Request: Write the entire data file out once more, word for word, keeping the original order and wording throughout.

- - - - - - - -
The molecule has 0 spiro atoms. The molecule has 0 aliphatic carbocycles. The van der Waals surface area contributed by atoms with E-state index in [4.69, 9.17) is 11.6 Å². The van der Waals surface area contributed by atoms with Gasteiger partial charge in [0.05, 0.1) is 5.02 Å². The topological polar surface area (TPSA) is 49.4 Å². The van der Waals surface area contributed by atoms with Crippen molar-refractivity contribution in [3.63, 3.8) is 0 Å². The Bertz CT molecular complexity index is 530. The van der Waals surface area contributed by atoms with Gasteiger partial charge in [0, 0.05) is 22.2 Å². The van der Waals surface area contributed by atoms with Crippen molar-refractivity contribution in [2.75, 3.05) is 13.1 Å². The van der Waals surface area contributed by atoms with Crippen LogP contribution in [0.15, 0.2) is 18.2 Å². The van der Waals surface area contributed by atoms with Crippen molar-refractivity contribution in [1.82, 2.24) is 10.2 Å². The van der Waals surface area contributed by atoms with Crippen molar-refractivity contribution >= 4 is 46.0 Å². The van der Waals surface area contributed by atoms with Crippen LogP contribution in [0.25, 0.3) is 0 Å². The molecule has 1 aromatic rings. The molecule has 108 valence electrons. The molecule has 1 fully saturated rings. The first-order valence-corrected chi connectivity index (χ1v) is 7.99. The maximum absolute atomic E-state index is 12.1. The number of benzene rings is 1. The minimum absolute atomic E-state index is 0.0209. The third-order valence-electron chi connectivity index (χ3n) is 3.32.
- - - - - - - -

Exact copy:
The molecule has 0 spiro atoms. The molecule has 0 aliphatic carbocycles. The van der Waals surface area contributed by atoms with E-state index in [4.69, 9.17) is 11.6 Å². The van der Waals surface area contributed by atoms with Gasteiger partial charge in [0.05, 0.1) is 5.02 Å². The topological polar surface area (TPSA) is 49.4 Å². The van der Waals surface area contributed by atoms with Crippen molar-refractivity contribution in [3.63, 3.8) is 0 Å². The Bertz CT molecular complexity index is 530. The van der Waals surface area contributed by atoms with Gasteiger partial charge in [0, 0.05) is 22.2 Å². The van der Waals surface area contributed by atoms with Crippen molar-refractivity contribution in [2.75, 3.05) is 13.1 Å². The van der Waals surface area contributed by atoms with Crippen LogP contribution in [0.15, 0.2) is 18.2 Å². The van der Waals surface area contributed by atoms with Crippen molar-refractivity contribution in [1.82, 2.24) is 10.2 Å². The van der Waals surface area contributed by atoms with Crippen molar-refractivity contribution >= 4 is 46.0 Å². The van der Waals surface area contributed by atoms with Crippen LogP contribution in [0.25, 0.3) is 0 Å². The molecule has 1 aromatic rings. The molecule has 108 valence electrons. The molecule has 1 fully saturated rings. The first-order valence-corrected chi connectivity index (χ1v) is 7.99. The maximum absolute atomic E-state index is 12.1. The number of benzene rings is 1. The minimum absolute atomic E-state index is 0.0209. The third-order valence-electron chi connectivity index (χ3n) is 3.32.